There’s no expiration date for the separation of powers in government.
If a power belongs to the executive branch, the executive faces no obligation to use it or lose it. The same holds true for powers allotted to the legislative and judicial branches.
When one branch chooses to use its legitimate powers in ways that displease the other branches, those competing branches cannot step in and take powers away.
That’s why one common argument in North Carolina’s ongoing Leandro school funding lawsuit should fall flat.
Lawyers representing both the plaintiffs in the case and the State Board of Education seem to think that the clock has run out for the N.C. General Assembly’s power of the purse.
Critics complain that the legislature has yet to comply with the dictates of a 2004 N.C. Supreme Court ruling in Leandro. They support a trial judge’s November 2021 decision to bypass the General Assembly. Judge David Lee ordered state officials to ignore the legislature and transfer money out of the state treasury to pay for portions of a court-sanctioned Leandro plan.
“The trial court — acting with remarkable judicial restraint — afforded the State nearly unfettered discretion for almost two decades to develop its chosen Leandro remedial plan,” wrote attorney Melanie Black Dubis in a July 1 brief to the state Supreme Court. “The trial court went to extraordinary lengths in granting the political branches of government time, deference, and opportunity to use their informed judgment as to the ‘nuts and bolts’ of the remedy.”
“In the intervening 18 years, an entirely new generation of North Carolina school children, especially those at-risk and socioeconomically disadvantaged, were denied a fundamental constitutional right,” Dubis added.
N.C. Senior Deputy Attorney General Amar Majmundar also emphasizes the passage of time in the Leandro case. “Following two decades of deference to the legislative and executive branches to develop a remedy for an ongoing violation of the State’s constitutional duty to provide all students a sound basic education, was the trial court correct to order the relevant state actors to take measures to ensure compliance with our State’s Constitution, including ordering them to use available state funds in that effort?” Majmundar asked the state Supreme Court in his own July 1 brief.
Both Dubis and Majmundar imply that the political branches’ alleged inaction carries special significance after a certain period of time. “Two decades of deference,” they suggest, empower a judge to assume a legislative role.
Recently retired State Controller Linda Combs didn’t buy that argument. Targeted directly by Lee’s money transfer order, Combs sought relief from the N.C. Court of Appeals. She argued that she would violate her constitutional oath — and commit an impeachable offense — if she moved money from the state’s coffers without legislative authorization.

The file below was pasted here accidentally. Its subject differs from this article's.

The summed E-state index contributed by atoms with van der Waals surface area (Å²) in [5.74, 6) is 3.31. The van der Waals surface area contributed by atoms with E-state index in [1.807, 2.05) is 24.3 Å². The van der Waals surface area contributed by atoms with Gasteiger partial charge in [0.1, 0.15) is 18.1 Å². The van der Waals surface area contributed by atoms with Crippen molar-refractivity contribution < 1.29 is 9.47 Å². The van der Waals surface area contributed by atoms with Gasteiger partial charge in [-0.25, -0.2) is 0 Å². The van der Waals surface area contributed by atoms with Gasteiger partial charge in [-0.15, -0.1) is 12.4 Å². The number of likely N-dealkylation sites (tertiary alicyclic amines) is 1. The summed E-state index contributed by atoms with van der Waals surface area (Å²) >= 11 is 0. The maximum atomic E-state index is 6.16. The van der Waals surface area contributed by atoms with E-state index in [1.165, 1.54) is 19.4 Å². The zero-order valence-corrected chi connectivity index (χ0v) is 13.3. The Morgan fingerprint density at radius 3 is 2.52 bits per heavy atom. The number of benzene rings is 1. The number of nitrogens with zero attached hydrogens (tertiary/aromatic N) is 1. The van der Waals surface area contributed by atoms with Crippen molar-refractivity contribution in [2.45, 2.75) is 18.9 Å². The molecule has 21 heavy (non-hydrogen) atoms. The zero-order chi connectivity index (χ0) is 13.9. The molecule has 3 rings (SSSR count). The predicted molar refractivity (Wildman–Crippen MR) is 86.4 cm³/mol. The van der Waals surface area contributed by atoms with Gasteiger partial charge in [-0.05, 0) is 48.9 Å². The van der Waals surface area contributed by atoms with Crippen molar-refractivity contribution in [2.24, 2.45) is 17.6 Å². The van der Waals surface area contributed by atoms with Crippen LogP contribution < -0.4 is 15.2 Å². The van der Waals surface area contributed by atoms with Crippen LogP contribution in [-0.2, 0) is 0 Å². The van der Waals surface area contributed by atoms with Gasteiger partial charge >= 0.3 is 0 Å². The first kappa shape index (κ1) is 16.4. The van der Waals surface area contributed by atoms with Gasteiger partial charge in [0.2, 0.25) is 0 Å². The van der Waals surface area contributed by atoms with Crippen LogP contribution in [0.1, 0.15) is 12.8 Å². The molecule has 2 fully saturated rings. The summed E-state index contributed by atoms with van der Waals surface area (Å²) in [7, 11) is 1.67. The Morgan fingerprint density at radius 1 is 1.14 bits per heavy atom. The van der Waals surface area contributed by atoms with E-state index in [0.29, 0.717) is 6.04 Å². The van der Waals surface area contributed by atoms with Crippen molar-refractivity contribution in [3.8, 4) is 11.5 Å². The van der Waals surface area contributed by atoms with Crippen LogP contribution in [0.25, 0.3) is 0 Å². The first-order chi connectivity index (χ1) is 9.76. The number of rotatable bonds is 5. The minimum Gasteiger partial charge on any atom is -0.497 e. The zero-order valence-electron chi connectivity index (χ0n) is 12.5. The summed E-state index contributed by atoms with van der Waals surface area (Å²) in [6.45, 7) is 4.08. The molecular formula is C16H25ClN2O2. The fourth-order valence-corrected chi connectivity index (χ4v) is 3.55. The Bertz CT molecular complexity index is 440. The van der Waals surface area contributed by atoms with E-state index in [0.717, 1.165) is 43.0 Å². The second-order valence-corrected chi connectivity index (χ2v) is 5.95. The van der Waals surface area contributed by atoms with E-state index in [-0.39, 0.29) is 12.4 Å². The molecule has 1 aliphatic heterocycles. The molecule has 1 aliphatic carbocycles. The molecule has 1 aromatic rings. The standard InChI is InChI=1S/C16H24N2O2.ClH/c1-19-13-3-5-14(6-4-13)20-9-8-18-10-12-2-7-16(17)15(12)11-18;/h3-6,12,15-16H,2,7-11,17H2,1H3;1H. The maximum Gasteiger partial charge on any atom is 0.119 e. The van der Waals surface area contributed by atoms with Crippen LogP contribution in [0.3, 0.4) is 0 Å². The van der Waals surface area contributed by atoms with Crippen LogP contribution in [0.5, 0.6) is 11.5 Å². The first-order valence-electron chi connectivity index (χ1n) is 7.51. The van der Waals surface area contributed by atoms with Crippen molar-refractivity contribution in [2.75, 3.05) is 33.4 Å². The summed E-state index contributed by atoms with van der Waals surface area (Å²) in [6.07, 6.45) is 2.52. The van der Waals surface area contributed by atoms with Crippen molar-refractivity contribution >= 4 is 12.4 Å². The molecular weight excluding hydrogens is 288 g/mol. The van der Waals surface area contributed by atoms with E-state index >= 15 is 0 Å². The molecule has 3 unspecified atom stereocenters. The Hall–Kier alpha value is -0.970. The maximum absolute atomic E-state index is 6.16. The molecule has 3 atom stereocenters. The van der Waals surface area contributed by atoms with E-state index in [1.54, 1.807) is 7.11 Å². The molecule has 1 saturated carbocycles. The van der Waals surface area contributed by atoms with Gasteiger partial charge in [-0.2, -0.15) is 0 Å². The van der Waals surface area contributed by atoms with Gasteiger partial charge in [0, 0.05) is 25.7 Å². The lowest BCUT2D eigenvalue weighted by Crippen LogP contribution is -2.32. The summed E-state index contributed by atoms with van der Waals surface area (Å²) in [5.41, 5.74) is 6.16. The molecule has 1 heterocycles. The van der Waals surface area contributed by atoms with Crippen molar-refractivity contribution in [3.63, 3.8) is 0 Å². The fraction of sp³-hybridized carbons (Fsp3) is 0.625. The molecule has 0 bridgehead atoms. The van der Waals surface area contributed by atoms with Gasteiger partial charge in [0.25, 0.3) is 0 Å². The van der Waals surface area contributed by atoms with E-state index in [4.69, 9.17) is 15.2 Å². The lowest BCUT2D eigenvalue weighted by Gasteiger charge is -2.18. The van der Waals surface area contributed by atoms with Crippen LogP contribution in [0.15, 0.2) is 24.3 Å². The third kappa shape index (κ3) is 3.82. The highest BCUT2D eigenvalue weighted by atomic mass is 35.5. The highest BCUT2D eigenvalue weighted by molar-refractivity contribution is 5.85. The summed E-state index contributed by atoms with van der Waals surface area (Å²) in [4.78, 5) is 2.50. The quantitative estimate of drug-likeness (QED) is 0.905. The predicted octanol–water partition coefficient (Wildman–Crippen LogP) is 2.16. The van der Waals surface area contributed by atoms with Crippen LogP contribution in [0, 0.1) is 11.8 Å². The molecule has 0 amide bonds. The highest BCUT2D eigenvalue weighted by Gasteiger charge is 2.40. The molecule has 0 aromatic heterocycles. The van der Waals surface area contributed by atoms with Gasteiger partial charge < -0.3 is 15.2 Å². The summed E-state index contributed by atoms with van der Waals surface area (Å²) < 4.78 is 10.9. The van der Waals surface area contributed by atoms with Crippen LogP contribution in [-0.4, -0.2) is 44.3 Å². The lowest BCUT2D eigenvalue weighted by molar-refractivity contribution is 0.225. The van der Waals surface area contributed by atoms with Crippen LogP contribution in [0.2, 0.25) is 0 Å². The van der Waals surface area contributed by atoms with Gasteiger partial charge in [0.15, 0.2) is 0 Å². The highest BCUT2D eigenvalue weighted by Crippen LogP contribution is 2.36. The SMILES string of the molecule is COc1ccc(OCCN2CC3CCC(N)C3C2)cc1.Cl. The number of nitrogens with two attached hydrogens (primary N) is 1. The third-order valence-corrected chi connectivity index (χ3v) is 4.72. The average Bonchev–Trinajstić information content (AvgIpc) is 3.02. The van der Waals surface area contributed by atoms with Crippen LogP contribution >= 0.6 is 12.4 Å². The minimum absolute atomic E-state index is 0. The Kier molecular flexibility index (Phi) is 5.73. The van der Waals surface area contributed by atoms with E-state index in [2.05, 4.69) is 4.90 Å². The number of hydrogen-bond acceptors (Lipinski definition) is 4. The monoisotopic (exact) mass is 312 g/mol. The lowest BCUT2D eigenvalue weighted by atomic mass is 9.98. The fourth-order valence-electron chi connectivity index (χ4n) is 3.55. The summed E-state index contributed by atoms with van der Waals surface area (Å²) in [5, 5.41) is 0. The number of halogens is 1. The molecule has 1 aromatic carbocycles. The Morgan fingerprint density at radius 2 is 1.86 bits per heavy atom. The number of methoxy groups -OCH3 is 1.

The Appeals Court agreed. “Simply put, the trial court’s conclusion that it may order [Combs] to pay unappropriated funds from the State Treasury is constitutionally impermissible and beyond the power of the trial court,” Judges Chris Dillon and Jefferson Griffin wrote.
Appellate judges warned that Lee’s order could open the door to other court-mandated state government spending. “[T]he trial court’s reasoning would result in a host of ongoing constitutional appropriations, enforceable through court order, that would devastate the clear separation of powers between the Legislative and Judicial branches and threaten to wreck the carefully crafted checks and balances that are the genius of our system of government,” Dillon and Griffin wrote.
Those two judges aren’t alone. The state Supreme Court has demonstrated no interest to date in trampling on the legislature’s spending power.
“The appropriations clause of the North Carolina State Constitution provides that ‘[n]o money shall be drawn from the State treasury but in consequence of appropriations made by law,’” wrote Justice Sam “Jimmy” Ervin IV in December 2020 for a 6-1 court majority. “In light of this constitutional provision, ‘[t]he power of the purse is the exclusive prerogative of the General Assembly,’ with the origin of the appropriations clause dating back to the time that the original state constitution was ratified in 1776.”
“In drafting the appropriations clause, the framers sought to ensure that the people, through their elected representatives in the General Assembly, had full and exclusive control over the allocation of the state’s expenditures,” Ervin added.
“As a result, the appropriations clause ‘states in language no man can misunderstand that the legislative power is supreme over the public purse.’”
That supremacy doesn’t face a time limit. It doesn’t expire after 18 years — or 100 years, for that matter. The separation of powers remains constant.
One hopes Ervin and the rest of the state Supreme Court will remember that fact as they consider Leandro again in the coming months.
Mitch Kokai is senior political analyst for the John Locke Foundation.